Molecular differentiation of sheep and cattle isolates of Fasciola hepatica using RAPD-PCR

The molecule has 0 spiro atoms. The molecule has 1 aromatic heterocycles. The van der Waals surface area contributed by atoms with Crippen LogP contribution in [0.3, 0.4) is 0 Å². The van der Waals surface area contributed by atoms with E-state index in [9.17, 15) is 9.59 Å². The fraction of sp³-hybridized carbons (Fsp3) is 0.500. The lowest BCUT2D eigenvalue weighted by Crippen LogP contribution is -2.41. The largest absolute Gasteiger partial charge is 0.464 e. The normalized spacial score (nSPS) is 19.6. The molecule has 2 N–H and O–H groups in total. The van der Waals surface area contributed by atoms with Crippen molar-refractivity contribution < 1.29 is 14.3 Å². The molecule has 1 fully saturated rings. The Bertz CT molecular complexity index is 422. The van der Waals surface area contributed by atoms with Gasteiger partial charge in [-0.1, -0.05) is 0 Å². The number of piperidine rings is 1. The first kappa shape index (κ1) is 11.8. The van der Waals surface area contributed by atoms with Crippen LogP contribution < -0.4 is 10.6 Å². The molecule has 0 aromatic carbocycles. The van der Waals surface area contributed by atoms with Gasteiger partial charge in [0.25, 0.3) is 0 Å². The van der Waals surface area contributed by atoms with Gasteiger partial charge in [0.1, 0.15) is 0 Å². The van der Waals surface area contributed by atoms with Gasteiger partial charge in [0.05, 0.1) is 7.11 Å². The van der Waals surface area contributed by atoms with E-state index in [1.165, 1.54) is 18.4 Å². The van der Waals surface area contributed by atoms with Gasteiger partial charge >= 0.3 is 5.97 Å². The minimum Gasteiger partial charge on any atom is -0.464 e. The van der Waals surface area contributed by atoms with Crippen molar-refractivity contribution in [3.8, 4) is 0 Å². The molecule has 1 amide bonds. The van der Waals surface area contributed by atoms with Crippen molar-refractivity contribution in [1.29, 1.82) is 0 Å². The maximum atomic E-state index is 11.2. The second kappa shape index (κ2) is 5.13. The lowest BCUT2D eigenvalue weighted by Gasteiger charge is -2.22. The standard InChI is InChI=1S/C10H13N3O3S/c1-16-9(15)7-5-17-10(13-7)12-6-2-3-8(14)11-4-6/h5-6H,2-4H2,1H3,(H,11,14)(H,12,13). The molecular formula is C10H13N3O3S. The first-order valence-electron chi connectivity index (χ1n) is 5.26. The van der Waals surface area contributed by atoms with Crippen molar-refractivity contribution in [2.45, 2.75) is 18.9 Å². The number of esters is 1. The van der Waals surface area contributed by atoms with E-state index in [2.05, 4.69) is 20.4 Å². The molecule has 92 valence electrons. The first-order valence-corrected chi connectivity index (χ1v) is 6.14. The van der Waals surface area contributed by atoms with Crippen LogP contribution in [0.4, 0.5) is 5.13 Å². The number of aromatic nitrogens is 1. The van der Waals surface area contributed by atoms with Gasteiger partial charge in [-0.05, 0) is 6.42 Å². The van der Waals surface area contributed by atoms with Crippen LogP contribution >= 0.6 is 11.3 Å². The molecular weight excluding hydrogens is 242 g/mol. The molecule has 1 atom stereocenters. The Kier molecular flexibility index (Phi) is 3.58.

Understanding genetic structure and status of genetic variation of Fasciola hepatica isolates from different hosts, has important implications on epidemiology and effective control of fasciolosis. Random amplified polymorphic DNA (RAPD-PCR) was used to study the genetic variation of F. hepatica in sheep and cattle. DNA was extracted from adult helminthes removed from livers of each infected animal in slaughterhouse at East-Azerbaijan province, North-West of Iran. DNA template amplified by the polymerase chain reaction, using three oligonucleotide decamers with arbitrary DNA sequences as primers. RAPD patterns showed the specific but different pattern DNA patterns for each primer. The intraspecific similarity coefficient within two isolates of F. hepatica was ranged between 69 to 100%. Present findings showed that the interspecific genetic distance was higher than intraspecific genetic distances (19-47% compares to 0-19%). Pair wise similarity matrices generated from each isolates-primer combination were totaled and the similarity coefficient between strains were calculated both manually (Nei and Li method) and software analysis (Free-Tree-Freeware program). The inferred phylogenetic tree on the fingerprinting of these isolates clearly demonstrated the existence of population genetic diversity sub structuring within F. hepatica of sheep and cattle of Iran, raising interesting questions on the host specificity, epidemiology (e.g., zoonotic transmission) and ecology of this fluke. RAPD-PCR is useful for both individual identification and epidemiological investigations in endemic regions.